Enlarge / Cryptolocker was one of the ransomware pioneers, bringing together file encryption and bitcoin payment. (credit: Christiaan Colen / Flickr)
The latest Windows 10 build, today’s 16232, contains a few new security features.
In addition to the richer control over exploit mitigation that Microsoft announced earlier this week, the new build also includes a trial of a new anti-ransomware capability.
The long-standing approach that operating systems have used to protect files is a mix of file ownership and permissions. On multi-user systems, this is broadly effective: it stops one user from reading or altering files owned by other users of the same system.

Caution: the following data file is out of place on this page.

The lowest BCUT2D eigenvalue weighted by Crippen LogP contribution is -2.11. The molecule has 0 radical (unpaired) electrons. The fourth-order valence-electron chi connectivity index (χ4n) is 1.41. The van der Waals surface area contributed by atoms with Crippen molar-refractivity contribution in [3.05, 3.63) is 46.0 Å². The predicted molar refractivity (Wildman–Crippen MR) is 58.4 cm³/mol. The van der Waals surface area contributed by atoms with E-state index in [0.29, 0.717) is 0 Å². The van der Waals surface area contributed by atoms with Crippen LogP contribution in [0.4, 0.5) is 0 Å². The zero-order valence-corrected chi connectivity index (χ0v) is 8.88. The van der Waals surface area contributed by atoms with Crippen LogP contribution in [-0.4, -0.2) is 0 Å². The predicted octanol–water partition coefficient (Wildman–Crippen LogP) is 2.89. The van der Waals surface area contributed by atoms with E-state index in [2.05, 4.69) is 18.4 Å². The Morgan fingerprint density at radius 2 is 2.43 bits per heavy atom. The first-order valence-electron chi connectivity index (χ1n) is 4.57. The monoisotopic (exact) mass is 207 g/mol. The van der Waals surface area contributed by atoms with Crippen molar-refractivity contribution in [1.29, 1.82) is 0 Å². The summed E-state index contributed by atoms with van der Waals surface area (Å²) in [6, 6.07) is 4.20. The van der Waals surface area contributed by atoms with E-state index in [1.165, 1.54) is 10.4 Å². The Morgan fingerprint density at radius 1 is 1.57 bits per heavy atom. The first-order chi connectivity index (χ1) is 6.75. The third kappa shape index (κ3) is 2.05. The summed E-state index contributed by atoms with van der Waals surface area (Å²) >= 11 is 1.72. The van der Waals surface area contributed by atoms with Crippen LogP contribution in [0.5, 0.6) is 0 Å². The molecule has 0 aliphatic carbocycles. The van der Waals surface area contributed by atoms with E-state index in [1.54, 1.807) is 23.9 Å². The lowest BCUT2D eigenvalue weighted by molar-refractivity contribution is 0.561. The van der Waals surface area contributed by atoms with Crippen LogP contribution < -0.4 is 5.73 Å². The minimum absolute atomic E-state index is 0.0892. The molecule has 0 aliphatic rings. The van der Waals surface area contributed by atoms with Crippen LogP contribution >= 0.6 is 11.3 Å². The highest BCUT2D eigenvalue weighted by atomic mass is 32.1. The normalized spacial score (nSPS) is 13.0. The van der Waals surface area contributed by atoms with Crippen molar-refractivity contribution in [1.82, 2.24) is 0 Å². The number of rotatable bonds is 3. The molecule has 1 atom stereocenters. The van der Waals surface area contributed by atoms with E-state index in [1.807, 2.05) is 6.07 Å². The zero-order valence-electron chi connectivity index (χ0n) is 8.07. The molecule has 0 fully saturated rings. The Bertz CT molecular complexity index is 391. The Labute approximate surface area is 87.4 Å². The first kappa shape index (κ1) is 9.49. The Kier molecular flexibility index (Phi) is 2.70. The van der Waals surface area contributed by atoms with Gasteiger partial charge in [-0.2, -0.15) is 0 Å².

The long-standing approach is also reasonably effective at protecting the operating system itself from users.

But the rise of ransomware has changed the threats to data.

The risk with ransomware comes not with another user changing all your files (by encrypting them); rather, the danger is that a program operating under a given user’s identity will modify all the data files accessible to that user identity.
In other words, if you can read and write your own documents, so can any ransomware that you run.
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